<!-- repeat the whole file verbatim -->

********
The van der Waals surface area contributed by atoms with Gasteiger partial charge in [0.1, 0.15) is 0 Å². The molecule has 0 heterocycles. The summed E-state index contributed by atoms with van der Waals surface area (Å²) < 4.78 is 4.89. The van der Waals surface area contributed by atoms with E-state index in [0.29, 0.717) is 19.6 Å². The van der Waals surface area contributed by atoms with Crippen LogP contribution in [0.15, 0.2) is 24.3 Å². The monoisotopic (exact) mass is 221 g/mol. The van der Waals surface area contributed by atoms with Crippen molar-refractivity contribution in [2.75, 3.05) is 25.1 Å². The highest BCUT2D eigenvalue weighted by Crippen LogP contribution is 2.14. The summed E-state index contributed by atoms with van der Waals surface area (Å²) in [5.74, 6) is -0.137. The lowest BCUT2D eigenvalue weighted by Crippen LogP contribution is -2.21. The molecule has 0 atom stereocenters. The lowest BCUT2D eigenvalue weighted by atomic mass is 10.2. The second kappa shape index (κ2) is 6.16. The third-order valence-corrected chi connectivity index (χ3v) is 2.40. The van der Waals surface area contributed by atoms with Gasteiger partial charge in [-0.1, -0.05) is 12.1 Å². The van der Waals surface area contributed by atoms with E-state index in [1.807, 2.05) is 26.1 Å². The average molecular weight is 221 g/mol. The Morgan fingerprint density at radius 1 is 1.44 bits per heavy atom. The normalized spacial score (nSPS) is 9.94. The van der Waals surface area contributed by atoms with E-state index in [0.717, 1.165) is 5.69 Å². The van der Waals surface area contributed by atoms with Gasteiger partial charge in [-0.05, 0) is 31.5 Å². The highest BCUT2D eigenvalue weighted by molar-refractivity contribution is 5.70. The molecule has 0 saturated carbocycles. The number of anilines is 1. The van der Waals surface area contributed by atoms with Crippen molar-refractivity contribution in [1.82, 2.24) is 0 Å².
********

The van der Waals surface area contributed by atoms with Gasteiger partial charge in [0.1, 0.15) is 0 Å². The molecule has 0 heterocycles. The summed E-state index contributed by atoms with van der Waals surface area (Å²) < 4.78 is 4.89. The van der Waals surface area contributed by atoms with E-state index in [0.29, 0.717) is 19.6 Å². The van der Waals surface area contributed by atoms with Crippen LogP contribution in [0.15, 0.2) is 24.3 Å². The monoisotopic (exact) mass is 221 g/mol. The van der Waals surface area contributed by atoms with Crippen molar-refractivity contribution in [2.75, 3.05) is 25.1 Å². The highest BCUT2D eigenvalue weighted by Crippen LogP contribution is 2.14. The summed E-state index contributed by atoms with van der Waals surface area (Å²) in [5.74, 6) is -0.137. The lowest BCUT2D eigenvalue weighted by Crippen LogP contribution is -2.21. The molecule has 0 atom stereocenters. The lowest BCUT2D eigenvalue weighted by atomic mass is 10.2. The second kappa shape index (κ2) is 6.16. The third-order valence-corrected chi connectivity index (χ3v) is 2.40. The van der Waals surface area contributed by atoms with Gasteiger partial charge in [-0.1, -0.05) is 12.1 Å². The van der Waals surface area contributed by atoms with E-state index in [1.807, 2.05) is 26.1 Å². The average molecular weight is 221 g/mol. The Morgan fingerprint density at radius 1 is 1.44 bits per heavy atom. The normalized spacial score (nSPS) is 9.94. The van der Waals surface area contributed by atoms with E-state index in [0.717, 1.165) is 5.69 Å². The van der Waals surface area contributed by atoms with Gasteiger partial charge in [-0.05, 0) is 31.5 Å². The highest BCUT2D eigenvalue weighted by molar-refractivity contribution is 5.70. The molecule has 0 saturated carbocycles. The number of anilines is 1. The van der Waals surface area contributed by atoms with Crippen molar-refractivity contribution in [1.82, 2.24) is 0 Å².